Having first heard Sly & the Family Stone as the group behind the frenetic “Dance To The Music,”  the winking “Hot Fun in the Summertime” and the funky “Thank You (Falettinme Be Mice Elf Again),” I wasn’t prepared in the autumn of 1970 when I heard the B-Side of that last record on WJON one evening. Sweet, melodic, a little bittersweet and even a little inspirational, “Everybody Is A Star” wasn’t something I would have expected from Sly Stewart and his pals. The record got airplay as the flipside of the No. 1 hit “Thank You,” although the Billboard Book of Top 40 Hits doesn’t give it a ranking of its own. In my own book, though, sweet often outranks funky (not always, but often enough that I recognize the pattern), and “Everybody Is A Star” thus finds its place in the Ultimate Jukebox.

The pulsing bass introduction that kicks off Ace’s “How Long” sounds more foreboding than the song actually is, although a tune in which the narrator quizzes his gal on her infidelity isn’t going to be a chorus of hoots and giggles. The record – which went to No. 3 in the spring of 1975 – was the only hit for the group from Sheffield, England, although the group’s lead singer, Paul Carrack, later reached the charts four times in the 1980s as a member of Mike & The Mechanics. (Ignore, if you can, the video’s picture of Ace Frehley of Kiss.)

I spent a few days the other week reading Late Edition: A Love Story, Bob Greene’s Valentine and eulogy to the newspaper business, framed through his work during his mid-1960s high school and college years for two newspapers in his hometown of Columbus, Ohio. It’s a good read, and I might write about the book itself one of these days, but what made it come to mind this morning was Greene’s tale about a nightspot where he and his pals would sometimes stop. A band of scuffling folks about the same age regularly came down from Detroit to play there, and Greene notes that when the band took its breaks, he often had a chance to talk to the band’s lead singer, a young Bob Seger. The odds of either one of them making it big in their chosen professions were so slender, and Greene’s tale makes me wonder about the odds of both of them succeeding to the degrees they have. “Mainstreet” is the second Seger selection in these lists – after “Night Moves” – and to my ears is the better record, although “Night Moves” packs a stronger emotional wallop. “Mainstreet” also came from the 1976 album Night Moves, and it went to No. 24 in the spring of 1977.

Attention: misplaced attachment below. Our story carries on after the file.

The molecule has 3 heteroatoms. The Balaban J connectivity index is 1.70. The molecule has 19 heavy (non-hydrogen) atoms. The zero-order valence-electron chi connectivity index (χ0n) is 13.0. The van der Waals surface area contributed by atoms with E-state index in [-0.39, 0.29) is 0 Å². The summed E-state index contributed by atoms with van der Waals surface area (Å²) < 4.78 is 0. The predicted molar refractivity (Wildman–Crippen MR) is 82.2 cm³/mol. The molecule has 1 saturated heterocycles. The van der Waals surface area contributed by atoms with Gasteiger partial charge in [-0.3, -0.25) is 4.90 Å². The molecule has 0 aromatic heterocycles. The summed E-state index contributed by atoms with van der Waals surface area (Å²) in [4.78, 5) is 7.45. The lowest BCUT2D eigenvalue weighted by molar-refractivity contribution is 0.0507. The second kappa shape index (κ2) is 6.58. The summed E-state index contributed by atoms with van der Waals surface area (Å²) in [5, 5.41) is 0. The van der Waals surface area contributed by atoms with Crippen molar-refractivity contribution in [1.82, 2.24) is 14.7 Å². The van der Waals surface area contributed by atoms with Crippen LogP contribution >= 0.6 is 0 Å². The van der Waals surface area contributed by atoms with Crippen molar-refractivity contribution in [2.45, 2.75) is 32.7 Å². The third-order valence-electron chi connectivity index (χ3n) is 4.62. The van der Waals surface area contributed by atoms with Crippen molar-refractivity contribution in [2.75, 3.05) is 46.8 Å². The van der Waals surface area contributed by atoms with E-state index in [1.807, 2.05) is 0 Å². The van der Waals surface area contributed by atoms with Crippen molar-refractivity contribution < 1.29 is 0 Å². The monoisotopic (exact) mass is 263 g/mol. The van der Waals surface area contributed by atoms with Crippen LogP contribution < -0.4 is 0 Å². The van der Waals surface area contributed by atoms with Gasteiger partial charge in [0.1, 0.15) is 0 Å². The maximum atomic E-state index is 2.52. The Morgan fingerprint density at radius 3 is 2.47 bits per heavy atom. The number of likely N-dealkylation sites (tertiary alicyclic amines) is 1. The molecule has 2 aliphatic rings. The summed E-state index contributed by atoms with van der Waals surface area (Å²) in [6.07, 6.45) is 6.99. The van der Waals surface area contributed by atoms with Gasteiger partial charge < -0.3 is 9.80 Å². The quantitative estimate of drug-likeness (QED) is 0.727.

I’m not quite sure what to say about “(I’ve Had The) Time Of My Life,” which came – as most readers likely know – from the 1987 movie Dirty Dancing. A ladyfriend and I saw the movie the first weekend it was released in the autumn of that year. As soon as the movie was over, we wanted the soundtrack and tried to get to any of the several record shops in St. Cloud before they closed for the evening. As it happened, we had to wait until the next day, when we had planned a shopping trip to the Twin Cities. And the record – a ballad that turns into a dance number with hints of gospel (musically if not lyrically) – remains a touchstone for me for the seasons that preceded the film’s release.